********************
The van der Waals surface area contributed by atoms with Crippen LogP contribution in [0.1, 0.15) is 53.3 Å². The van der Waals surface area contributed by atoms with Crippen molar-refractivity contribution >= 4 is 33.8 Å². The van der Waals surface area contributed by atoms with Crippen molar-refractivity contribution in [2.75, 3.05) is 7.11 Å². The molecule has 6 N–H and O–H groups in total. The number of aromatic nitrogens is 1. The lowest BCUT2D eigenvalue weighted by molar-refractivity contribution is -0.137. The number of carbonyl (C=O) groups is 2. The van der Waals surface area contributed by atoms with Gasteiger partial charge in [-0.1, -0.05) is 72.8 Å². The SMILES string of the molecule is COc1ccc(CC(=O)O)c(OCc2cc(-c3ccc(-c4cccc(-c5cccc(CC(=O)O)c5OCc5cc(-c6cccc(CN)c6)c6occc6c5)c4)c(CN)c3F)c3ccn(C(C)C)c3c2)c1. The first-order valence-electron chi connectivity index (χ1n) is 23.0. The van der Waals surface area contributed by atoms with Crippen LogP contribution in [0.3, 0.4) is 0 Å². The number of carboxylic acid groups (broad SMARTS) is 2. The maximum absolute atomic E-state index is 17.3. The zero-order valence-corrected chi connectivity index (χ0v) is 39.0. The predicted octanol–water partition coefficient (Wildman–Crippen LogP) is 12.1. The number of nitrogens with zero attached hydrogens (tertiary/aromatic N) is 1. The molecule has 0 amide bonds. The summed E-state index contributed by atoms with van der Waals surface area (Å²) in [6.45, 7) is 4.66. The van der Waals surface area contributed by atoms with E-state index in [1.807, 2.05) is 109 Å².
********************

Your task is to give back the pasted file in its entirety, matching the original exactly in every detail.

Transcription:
The van der Waals surface area contributed by atoms with Crippen LogP contribution in [0.1, 0.15) is 53.3 Å². The van der Waals surface area contributed by atoms with Crippen molar-refractivity contribution >= 4 is 33.8 Å². The van der Waals surface area contributed by atoms with Crippen molar-refractivity contribution in [2.75, 3.05) is 7.11 Å². The molecule has 6 N–H and O–H groups in total. The number of aromatic nitrogens is 1. The lowest BCUT2D eigenvalue weighted by molar-refractivity contribution is -0.137. The number of carbonyl (C=O) groups is 2. The van der Waals surface area contributed by atoms with Gasteiger partial charge in [-0.1, -0.05) is 72.8 Å². The SMILES string of the molecule is COc1ccc(CC(=O)O)c(OCc2cc(-c3ccc(-c4cccc(-c5cccc(CC(=O)O)c5OCc5cc(-c6cccc(CN)c6)c6occc6c5)c4)c(CN)c3F)c3ccn(C(C)C)c3c2)c1. The first-order valence-electron chi connectivity index (χ1n) is 23.0. The van der Waals surface area contributed by atoms with Crippen LogP contribution in [0.3, 0.4) is 0 Å². The number of carboxylic acid groups (broad SMARTS) is 2. The maximum absolute atomic E-state index is 17.3. The zero-order valence-corrected chi connectivity index (χ0v) is 39.0. The predicted octanol–water partition coefficient (Wildman–Crippen LogP) is 12.1. The number of nitrogens with zero attached hydrogens (tertiary/aromatic N) is 1. The molecule has 0 amide bonds. The summed E-state index contributed by atoms with van der Waals surface area (Å²) in [6.45, 7) is 4.66. The van der Waals surface area contributed by atoms with E-state index in [1.807, 2.05) is 109 Å².